The latest Global Burden of Disease study (GBD) was published today inThe Lancet. The GBD study shows global estimates for the state of health worldwide.
Seven million people died from tobacco related illnesses in the 2016
It's the only annual and comprehensive study that provides global and national estimates on more than 330 diseases, causes of death and injuries in 195 countries worldwide - writes buzz.ie.
The study was produced at the University of Washington in Seattle and utilises more that 2,500 collaborators from over 130 countries across the world.
The study revealed that the average life expectancy for women now is 75.3 years and for men is 69.8 years.
Japan has the highest life expectancy at 83.9 years combined. Central African Republic has the lowest at just 50.2 years.
Ischaemic heart disease caused 9.48 million deaths the world over. It was the leading cause of premature deaths apart from in low income regions.
The main cause of death in low income regions was lower respiratory infections. Diabetes cause 1.43 million deaths, an increase of 31.1% in the last 10 years.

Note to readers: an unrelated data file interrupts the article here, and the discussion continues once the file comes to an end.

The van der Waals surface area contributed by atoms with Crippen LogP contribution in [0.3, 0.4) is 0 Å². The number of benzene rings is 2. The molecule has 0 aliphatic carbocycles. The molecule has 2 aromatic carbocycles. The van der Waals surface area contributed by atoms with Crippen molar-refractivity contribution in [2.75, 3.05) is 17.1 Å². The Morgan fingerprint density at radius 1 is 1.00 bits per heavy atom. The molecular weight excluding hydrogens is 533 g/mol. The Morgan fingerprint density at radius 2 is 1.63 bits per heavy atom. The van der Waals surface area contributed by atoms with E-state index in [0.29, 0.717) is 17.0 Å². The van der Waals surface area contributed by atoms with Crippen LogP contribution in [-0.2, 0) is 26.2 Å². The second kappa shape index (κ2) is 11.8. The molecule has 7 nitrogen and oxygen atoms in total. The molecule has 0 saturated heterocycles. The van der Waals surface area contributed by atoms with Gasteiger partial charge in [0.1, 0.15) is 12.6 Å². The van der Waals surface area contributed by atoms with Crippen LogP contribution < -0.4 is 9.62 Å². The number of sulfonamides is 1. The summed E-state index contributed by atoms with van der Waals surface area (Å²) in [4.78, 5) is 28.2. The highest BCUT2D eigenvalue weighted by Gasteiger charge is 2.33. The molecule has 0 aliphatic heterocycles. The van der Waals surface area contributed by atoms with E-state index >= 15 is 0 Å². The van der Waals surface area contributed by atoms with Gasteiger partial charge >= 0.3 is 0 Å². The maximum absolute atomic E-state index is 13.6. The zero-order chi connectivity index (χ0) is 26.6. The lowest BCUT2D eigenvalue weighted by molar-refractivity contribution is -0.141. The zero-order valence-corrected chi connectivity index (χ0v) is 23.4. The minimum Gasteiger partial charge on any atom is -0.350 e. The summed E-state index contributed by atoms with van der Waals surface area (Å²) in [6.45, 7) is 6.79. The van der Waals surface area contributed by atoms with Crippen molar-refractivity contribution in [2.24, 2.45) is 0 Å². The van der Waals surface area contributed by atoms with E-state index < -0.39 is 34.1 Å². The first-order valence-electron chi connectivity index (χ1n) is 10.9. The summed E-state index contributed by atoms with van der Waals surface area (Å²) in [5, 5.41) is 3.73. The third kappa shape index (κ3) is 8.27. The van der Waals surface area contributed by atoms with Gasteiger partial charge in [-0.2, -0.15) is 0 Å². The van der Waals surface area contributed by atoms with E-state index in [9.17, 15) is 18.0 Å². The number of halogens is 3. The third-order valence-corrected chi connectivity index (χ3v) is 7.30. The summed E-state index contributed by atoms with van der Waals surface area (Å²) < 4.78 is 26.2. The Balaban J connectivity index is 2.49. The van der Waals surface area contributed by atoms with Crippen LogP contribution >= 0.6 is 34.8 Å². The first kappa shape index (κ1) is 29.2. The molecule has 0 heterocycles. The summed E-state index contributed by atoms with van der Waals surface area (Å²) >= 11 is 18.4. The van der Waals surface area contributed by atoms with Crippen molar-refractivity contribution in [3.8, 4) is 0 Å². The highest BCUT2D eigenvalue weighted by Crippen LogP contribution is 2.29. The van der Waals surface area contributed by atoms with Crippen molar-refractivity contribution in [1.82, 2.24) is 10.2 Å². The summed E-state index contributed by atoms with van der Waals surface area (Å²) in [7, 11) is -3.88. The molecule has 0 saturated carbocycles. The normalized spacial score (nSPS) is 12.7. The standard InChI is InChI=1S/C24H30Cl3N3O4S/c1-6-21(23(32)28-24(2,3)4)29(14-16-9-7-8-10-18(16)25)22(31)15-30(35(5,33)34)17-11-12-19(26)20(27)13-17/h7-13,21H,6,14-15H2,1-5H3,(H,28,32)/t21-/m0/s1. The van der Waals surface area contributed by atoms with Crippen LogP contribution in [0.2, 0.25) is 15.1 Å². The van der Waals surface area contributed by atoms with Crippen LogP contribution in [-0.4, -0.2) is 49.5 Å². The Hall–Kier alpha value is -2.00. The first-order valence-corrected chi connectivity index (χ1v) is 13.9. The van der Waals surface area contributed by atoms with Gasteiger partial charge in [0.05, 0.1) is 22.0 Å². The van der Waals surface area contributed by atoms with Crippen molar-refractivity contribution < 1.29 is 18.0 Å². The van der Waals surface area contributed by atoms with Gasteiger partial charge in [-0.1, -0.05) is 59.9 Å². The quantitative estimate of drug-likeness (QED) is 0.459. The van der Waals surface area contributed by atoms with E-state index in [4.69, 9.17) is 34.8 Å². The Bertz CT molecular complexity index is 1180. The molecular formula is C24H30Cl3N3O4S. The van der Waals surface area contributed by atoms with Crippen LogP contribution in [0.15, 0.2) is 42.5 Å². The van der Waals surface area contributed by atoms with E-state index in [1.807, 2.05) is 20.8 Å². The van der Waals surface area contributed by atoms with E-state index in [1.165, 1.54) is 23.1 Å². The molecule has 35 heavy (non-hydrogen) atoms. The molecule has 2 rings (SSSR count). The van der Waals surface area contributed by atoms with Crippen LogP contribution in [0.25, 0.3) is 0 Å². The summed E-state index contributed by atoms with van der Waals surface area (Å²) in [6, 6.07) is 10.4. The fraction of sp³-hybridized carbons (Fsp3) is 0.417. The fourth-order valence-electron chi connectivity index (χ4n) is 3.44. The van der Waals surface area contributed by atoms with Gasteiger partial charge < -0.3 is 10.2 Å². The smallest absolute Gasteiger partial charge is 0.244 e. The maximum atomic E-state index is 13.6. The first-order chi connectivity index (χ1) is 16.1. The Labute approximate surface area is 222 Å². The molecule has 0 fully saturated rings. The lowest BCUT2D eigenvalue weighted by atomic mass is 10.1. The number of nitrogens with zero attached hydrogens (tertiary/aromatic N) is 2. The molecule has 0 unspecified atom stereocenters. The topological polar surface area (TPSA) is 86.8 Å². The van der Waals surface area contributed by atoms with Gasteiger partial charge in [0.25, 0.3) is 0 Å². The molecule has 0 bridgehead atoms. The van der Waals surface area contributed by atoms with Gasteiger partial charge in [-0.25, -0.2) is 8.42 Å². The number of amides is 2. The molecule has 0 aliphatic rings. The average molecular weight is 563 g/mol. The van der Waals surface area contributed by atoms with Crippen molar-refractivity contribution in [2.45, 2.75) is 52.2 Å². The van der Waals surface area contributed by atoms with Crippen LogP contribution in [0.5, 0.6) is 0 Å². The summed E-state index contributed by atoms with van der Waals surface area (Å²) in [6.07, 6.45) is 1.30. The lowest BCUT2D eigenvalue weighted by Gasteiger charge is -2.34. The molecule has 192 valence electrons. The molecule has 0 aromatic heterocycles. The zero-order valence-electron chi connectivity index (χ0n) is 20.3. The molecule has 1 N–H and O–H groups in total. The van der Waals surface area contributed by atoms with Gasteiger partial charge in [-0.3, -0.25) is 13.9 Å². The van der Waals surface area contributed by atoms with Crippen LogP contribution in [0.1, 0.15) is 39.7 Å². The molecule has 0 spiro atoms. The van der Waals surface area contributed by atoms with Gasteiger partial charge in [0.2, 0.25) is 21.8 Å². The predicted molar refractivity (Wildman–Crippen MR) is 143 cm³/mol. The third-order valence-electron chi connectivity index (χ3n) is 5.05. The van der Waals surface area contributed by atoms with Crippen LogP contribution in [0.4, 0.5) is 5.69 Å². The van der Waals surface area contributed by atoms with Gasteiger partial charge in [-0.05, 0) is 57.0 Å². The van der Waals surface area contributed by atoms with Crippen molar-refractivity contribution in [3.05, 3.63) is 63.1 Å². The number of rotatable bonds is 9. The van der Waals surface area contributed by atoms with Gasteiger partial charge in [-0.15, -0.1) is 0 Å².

In 2016, 1.1 billion people were living with mental health and substance use disorders. Major depressive disorders ranked in the top ten causes of all ill health in all countries apart from four.
Tobacco caused 7.1 million deaths in 2016, whereas poor diets accounted for nearly one in five of all deaths.
Diets that were low in grains, fruit, nuts and seeds, fish oil and high in salt were the most common risk factors in diet.
The authors of the study say that the poor track record for worldwide risk reduction might reflect low investment.
“Our findings indicate people are living longer and, over the past decade, we identified substantial progress in driving down death rates from some of the world’s most pernicious diseases and conditions, such as under age-5 mortality and malaria,” says Dr Christopher Murray, IHME’s director.